Help Kids Hear – A web site dedicated to helping parents of children that are deaf or hard of hearing.  The latest news, resources, articles, and discussions about hearing impaired children!
About Help Kids Hear Site Map Search Help Kids Hear Web Site News
A site for parents of hard of hearing & deaf children.
In the News - News articles about hearing impairment, new technologies, and other related materials.
Articles & Commentary - Our editorial section. Articles written by us and by professionals in the field.
Resources & Information - Our largest section. Dedicated to helping you find the information you need. Everything from educational information, sources financial support, mental health support and more!
Facts & Figures - A brief "stat sheet" with information about just how common hearing impairment is, particularly in children.
Discussion Forum - What we hope will be hallmark of our site. An open forum where you can read and post questions about hearing impairment across a wide variety of categories.
For the Kids - Links to and information just for the kids themselves.
Effects of Hearing Loss

It is well recognized that hearing is critical to speech and language development, communication, and learning. Children with listening difficulties due to hearing loss or auditory processing problems continue to be an underidentified and underserved population.

The earlier hearing loss occurs in the child's life, the more serious the effects on the child's development. Similarly, the earlier the problem is identified and intervention begun, the less serious the ultimate impact.

There are four major ways in which hearing loss affects children--

  1. It causes delay in the development of receptive and expressive communication skills (speech and language).
  2. The language deficit causes learning problems that result in reduced academic achievement.
  3. Communication difficulties often lead to social isolation and poor self-concept.
  4. It may have an impact on vocational choices.

Communication Effects

Vocabulary

  • Vocabulary develops more slowly in children who have hearing loss.
  • Children with hearing loss learn concrete words like "cat," "jump," "five," and "red" more easily than abstract words like "before," "after," "equal to," and "jealous." They also have difficulty with function words like "the," "an," "are," and "a."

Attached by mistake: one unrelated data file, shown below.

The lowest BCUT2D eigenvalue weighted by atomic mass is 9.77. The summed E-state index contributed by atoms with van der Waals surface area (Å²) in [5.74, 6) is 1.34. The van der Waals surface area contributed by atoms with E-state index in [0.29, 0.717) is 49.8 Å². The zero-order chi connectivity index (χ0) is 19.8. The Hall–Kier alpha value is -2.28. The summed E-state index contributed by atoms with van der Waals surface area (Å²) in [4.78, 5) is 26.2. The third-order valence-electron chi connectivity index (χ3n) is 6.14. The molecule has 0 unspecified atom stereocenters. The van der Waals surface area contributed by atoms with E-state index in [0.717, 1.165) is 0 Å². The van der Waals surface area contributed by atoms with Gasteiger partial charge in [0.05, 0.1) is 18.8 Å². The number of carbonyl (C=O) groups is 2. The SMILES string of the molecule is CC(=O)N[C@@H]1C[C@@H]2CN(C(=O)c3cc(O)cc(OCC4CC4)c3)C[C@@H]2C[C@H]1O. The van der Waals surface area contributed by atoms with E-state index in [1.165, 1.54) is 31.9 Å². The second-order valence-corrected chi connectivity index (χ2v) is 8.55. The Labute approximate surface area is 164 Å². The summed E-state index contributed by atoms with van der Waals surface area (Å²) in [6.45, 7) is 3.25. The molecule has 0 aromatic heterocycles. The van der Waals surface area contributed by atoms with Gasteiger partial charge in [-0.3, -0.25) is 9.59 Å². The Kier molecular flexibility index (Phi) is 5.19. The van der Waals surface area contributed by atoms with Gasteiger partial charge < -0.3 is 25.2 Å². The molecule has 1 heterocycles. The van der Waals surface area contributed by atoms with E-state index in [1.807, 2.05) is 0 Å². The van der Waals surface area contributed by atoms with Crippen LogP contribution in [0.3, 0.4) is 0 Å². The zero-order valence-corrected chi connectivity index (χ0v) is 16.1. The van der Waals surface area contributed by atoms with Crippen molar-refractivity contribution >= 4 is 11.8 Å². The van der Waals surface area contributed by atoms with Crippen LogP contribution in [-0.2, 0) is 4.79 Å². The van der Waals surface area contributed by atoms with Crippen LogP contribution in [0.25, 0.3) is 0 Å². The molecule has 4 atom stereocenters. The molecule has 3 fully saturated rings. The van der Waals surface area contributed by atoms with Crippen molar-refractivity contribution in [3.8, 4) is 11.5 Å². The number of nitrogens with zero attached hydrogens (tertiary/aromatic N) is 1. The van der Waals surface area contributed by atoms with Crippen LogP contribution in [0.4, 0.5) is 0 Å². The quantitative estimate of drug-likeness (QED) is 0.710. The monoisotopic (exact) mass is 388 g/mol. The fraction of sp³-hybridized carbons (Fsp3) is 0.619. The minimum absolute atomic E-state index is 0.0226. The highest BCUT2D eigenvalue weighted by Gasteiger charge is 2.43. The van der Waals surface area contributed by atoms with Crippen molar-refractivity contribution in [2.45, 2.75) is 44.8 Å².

• The gap between the vocabulary of children with normal hearing and those with hearing loss widens with age. Children with hearing loss do not catch up without intervention.
  • Children with hearing loss have difficulty understanding words with multiple meanings. For example, the word "bank" can mean the edge of a stream or a place where we put money.

Sentence Structure

  • Children with hearing loss comprehend and produce shorter and simpler sentences than children with normal hearing.
  • Children with hearing loss often have difficulty understanding and writing complex sentences such as those with relative clauses ( The teacher whom I have for math was sick today ) or passive voice ( The ball was thrown by Mary ).
  • Children with hearing loss often cannot hear word endings such as "-s" or "-ed." This leads to misunderstandings and misuse of verb tense, pluralization, non-agreement of subject and verb, and possessives.


Speaking

  • Children with hearing loss often cannot hear quiet speech sounds such as "s," "sh," "f," "t," and "k" and therefore do not include them in their speech. Thus, speech may be difficult to understand.
  • Children with hearing loss may not hear their own voices when they speak. They may speak too loudly or not loud enough. They may have a speaking pitch that is too high. They may sound like they are mumbling because of poor stress, poor inflection, or poor rate of speaking.


Academic Achievement

  • Children with hearing loss have difficulty with all areas of academic achievement, especially reading and mathematical concepts.
  • Children with mild to moderate hearing losses, on the average, achieve 1-4 grade levels lower than their peers with normal hearing, unless appropriate management occurs.
  • Children with severe to profound hearing loss usually achieve skills no higher than the 3 rd or 4 th grade level, unless appropriate educational intervention occurs early.
  • The gap in academic achievement between children with normal hearing and those with hearing loss usually widens as they progress through school.
  • The level of achievement is related to parental involvement and the quantity, quality, and timing of the support services children receive.

Social Functioning

  • Children with severe to profound hearing losses often report feeling isolated, without friends, and unhappy in school, particularly when their socialization with other children with hearing loss is limited.
  • These social problems appear to be more frequent in children with mild or moderate hearing losses than in those with severe to profound losses.

 

 
 

Help Kids Hear is a site dedicated to helping parents of deaf and hard of hearing (DHH) children. We are parents of hard of hearing kids and simply want to "give back" to the community. We welcome your comments, questions & suggestions. Please drop us a note at info@helpkidshear.org.